Another aspect necessary for winter preparation is pruning the parts of the bonsais at least two months before winter because if you trim any later, the bonsai will not have ample time to recover. It can make them weak.
B. Fertilizing for bonsai tree winter care
Trees yield carbohydrates and sugars to prevent themselves from freezing. It is pivotal to ensure that you feed them well to prevent freezing. Hence, during the warmer months, you need to get the bonsai ready to withstand the impending harsh weather. So, feed them fertilizer strictly during the growing season and not during late fall or winter.
Fertilizing between late spring and early fall works best. You can find several types of fertilizers, but a balanced 10-10-10 fertilizer once a month in the warm season can help with outdoor bonsai tree winter care.
C. Bring them indoors
In colder areas, the temperate deciduous trees prepare for the upcoming winter by dropping leaves to curtail moisture loss and hardening the new growth during autumn. This dormancy period is pivotal for Bonsais too.
However, many believe in indoor bonsai winter care and move the plant indoors. Over-nurturing and overprotecting your plant can do more harm than good. Of course, subtropical trees are an exception to these as they must be placed indoors during the winter if the temperature goes below 15 degrees Celsius.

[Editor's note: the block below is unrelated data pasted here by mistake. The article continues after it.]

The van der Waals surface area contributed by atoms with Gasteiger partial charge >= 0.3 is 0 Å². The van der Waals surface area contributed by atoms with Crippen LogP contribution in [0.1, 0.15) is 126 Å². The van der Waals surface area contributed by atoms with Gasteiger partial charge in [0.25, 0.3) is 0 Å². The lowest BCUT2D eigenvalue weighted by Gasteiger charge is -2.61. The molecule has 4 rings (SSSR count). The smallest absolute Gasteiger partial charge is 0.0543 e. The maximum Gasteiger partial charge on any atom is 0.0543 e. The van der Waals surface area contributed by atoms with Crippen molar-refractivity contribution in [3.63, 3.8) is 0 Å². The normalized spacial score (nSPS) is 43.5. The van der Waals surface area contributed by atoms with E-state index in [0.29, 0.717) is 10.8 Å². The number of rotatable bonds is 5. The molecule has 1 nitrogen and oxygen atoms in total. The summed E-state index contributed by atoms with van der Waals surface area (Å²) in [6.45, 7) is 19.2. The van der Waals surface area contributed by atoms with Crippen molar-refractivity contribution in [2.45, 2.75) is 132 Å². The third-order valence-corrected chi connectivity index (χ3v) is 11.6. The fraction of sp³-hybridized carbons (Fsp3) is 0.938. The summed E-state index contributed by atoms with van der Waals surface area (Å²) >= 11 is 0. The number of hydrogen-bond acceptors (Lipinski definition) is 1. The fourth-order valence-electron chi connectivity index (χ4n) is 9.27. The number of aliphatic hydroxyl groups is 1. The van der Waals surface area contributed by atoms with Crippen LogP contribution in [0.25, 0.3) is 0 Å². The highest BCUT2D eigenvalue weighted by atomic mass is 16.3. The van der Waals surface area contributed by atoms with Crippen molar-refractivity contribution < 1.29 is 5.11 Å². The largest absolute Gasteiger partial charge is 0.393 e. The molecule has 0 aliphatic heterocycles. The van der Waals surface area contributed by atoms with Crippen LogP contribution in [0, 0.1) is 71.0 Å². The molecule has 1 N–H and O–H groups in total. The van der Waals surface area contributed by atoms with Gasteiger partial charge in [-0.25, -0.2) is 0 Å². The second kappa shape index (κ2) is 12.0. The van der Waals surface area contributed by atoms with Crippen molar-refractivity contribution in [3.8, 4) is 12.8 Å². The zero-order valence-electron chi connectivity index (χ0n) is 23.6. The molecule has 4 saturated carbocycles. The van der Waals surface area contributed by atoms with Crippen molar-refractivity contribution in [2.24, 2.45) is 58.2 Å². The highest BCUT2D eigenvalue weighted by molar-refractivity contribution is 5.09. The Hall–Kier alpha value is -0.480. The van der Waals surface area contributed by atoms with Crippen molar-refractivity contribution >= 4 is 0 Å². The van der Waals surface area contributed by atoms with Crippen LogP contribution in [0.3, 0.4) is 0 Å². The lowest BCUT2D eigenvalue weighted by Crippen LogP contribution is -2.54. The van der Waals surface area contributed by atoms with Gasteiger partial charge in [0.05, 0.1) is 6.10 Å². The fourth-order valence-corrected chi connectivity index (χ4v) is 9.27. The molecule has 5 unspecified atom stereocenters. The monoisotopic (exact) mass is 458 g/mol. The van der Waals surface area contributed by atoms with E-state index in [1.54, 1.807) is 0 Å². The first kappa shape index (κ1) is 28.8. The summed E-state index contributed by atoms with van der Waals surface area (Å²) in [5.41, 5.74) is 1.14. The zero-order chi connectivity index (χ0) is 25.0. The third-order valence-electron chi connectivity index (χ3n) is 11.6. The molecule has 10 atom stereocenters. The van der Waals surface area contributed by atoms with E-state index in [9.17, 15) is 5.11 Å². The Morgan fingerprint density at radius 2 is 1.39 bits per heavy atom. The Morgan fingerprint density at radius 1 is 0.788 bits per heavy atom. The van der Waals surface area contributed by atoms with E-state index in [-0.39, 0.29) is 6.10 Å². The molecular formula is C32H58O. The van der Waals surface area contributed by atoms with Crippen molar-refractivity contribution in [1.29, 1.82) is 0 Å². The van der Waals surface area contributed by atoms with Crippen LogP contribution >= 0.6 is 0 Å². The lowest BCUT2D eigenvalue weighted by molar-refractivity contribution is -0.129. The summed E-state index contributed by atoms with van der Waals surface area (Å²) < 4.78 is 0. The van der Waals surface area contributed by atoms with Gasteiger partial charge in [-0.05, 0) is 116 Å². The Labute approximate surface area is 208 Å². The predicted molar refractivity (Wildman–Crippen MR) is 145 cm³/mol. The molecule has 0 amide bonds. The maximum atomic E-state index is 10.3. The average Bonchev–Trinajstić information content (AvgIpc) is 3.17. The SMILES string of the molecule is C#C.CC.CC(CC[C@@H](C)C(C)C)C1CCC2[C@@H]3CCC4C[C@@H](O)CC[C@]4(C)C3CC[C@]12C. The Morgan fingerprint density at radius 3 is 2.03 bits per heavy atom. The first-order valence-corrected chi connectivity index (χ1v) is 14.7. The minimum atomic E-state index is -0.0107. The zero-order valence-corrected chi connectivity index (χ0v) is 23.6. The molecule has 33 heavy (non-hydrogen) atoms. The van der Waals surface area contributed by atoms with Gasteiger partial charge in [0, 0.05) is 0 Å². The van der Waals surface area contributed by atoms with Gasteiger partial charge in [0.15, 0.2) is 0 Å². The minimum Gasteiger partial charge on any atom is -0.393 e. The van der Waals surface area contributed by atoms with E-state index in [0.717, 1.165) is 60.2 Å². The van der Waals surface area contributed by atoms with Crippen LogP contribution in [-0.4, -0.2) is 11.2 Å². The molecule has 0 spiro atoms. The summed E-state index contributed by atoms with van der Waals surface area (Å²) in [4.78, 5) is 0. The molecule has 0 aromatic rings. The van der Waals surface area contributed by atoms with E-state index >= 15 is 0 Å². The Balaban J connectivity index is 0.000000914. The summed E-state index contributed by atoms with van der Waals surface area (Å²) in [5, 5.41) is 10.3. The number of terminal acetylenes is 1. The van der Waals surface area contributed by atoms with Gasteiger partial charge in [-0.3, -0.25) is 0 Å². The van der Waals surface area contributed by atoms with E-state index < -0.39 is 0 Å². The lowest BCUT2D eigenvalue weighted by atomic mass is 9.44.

Regardless of the variety, every bonsai grower should know the drill and measures for protecting bonsai in winter.
D. Store Them in a Cold Frame
There are several methods of storing the bonsais during the winter. Some bonsai enthusiasts place the tree in a temperature-controlled environment, cold frame, or a greenhouse, ensuring the temperature is around 34 degrees.
However, others keep it in an unheated garage attached to the house for bonsai tree winter care. It is one recommended measure for places where the temperature repeatedly goes below 15 degrees Fahrenheit. This cold frame helps lower the fluctuations in the temperature and guards your tree against significant temperature drops at night. It also ensures that the tree does not dry out with the force of strong winds.